Digitalisation is enabling the B2B segment to leverage new solutions. This often includes a web shop for online sales, which can end up having potential that goes far beyond its original function as a sales channel. Four fundamental tips for B2B companies preparing to launch their own web shop can be found here.
Launching your own B2B web shop: 4 tips for getting started
An own B2B web shop requires lots of effort. In terms of its planning, its financing and its staffing – to name just a few challenges. But what does an operator have to reckon with concretely; what do they have to pay particular attention to? Here’s an overview of the four most important points:
1. What is your goal?
A good B2B web shop can and should be more than just another sales channel. It will change internal working processes; influence data collection, security and protection; and it may even lead to a re-evaluation of the product pallet or a completely new business model. On the outside, it serves as a digital ambassador, impacts marketing and, last but not least, can increase the company’s attractiveness as an employer who’s well-positioned technologically. This and more should be considered in the shop’s concept and evaluated. In turn, a well-thought-through strategy is required – and time. Only once these preparations have been decided on should the next step towards an own B2B web shop be taken.
An own B2B web shop requires lots of effort. In terms of its planning, its financing and its staffing – to name just a few challenges.
2. Who should do it?
Only experienced professionals launch and operate a web shop on their own. In most cases, a team is behind it all – not just on the technical level. Which is why a clear, carefully planned distribution of labour across all departments involved is needed. This includes, for instance, Strategy, Marketing, Sales, Procurement, Logistics, Customer Service, and Product Development. The course must be set early in the game, such as employing new staff or participating in further training measures. Frequently, it seems to make sense to outsource certain individual working steps, such as processing, to external service providers.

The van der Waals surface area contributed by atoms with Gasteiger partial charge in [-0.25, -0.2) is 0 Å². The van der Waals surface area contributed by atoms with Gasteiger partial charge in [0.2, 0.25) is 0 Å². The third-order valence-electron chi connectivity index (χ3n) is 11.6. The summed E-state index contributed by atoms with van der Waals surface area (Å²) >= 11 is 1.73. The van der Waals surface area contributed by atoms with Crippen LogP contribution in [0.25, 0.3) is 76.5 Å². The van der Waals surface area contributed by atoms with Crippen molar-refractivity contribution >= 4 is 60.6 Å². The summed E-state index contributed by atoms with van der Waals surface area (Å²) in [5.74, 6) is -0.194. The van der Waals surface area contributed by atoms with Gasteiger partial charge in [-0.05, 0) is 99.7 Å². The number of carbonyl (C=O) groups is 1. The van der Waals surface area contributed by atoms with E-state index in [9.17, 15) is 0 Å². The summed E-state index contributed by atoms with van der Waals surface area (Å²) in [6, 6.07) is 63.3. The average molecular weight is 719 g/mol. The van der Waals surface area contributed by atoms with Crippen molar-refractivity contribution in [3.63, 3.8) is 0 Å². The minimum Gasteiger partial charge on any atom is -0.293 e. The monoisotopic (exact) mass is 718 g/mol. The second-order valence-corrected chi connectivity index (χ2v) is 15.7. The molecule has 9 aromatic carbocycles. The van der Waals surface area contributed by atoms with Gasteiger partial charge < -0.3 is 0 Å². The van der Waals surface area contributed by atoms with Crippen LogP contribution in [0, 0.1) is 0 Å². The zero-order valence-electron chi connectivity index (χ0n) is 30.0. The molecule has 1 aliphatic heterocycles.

3. What will happen with the data?
A web shop generates digital information nonstop. This information is what’s needed for success in e-commerce. However, this only works with a data management system that’s been well set up. Its task: to bring the bits and bytes together from different sources, to sort these and to densify them to create meaningful analyses. The system can also deliver processing instructions, or at least indications, thanks to AI. Product pallets, pricing, ordering processes and logistical procedures, etc. can then be automated with relatively little effort – or at least monitored and controlled.
4. How buys what and how?
A web shop for B2B purposes can be open round the clock and have customers as well as suppliers all over the world. This potentially global sales opportunity opens up new sales markets, yet it requires country-specific forms of presentation at the same time. This affects, for example, the language of the web shop. Is English enough or does it make sense to have translations in the individual country languages? Do additional differences need to be considered in terms of the users’ mentalities? What does this mean for the marketing mix? More engagement on Instagram, less on Facebook, differing content? The customer journey can deliver the answers to these and similar questions.
Your own B2B web shop vs. A B2B marketplace: pros and cons
The sales-pushing significance of online shops is immense. The B2B segment, too, profits from fast ordering processes, round-the-clock opening hours or data-based marketing, to name just a few. But which platform is the right one? Some rely on a B2B web shop, which they take care of themselves; while others leverage the B2B marketplace of a specialised service provider. The decision on which one of the two variants is best is not always easy to take.
What’s clear, though: if you open up your own sales channel, you have to continually invest in its operability. The fruit of your efforts is, ideally, a flexible platform that is perfectly in line with your company’s offerings and clientele. Including the full control over the data collected.
A B2B marketplace, such as wlw (“Wer liefert was”) and EUROPAGES, in contrast, take a lot of the work off of your hands, yet they limit individuality and only let you manage the site to a comparably low extent.
Indeed, the decision seems difficult, but it is actually quite easy: a web shop and an online marketplace do not have to compete with one another – they can go hand in hand. B2B marketplaces like wlw and EUROPAGES reinforce your online visibility among the companies listed on them and make it easier for buyers to find suppliers. Business deals can be made directly with the seller: via telephone, email or their web shop. Regardless of whether you launch a web shop or not, setting up a profile on a B2B marketplace is a good idea. If the launch of an own B2B web shop is worthwhile for your company, it should be strategically reviewed and considered carefully – and the above-mentioned tips can offer assistance.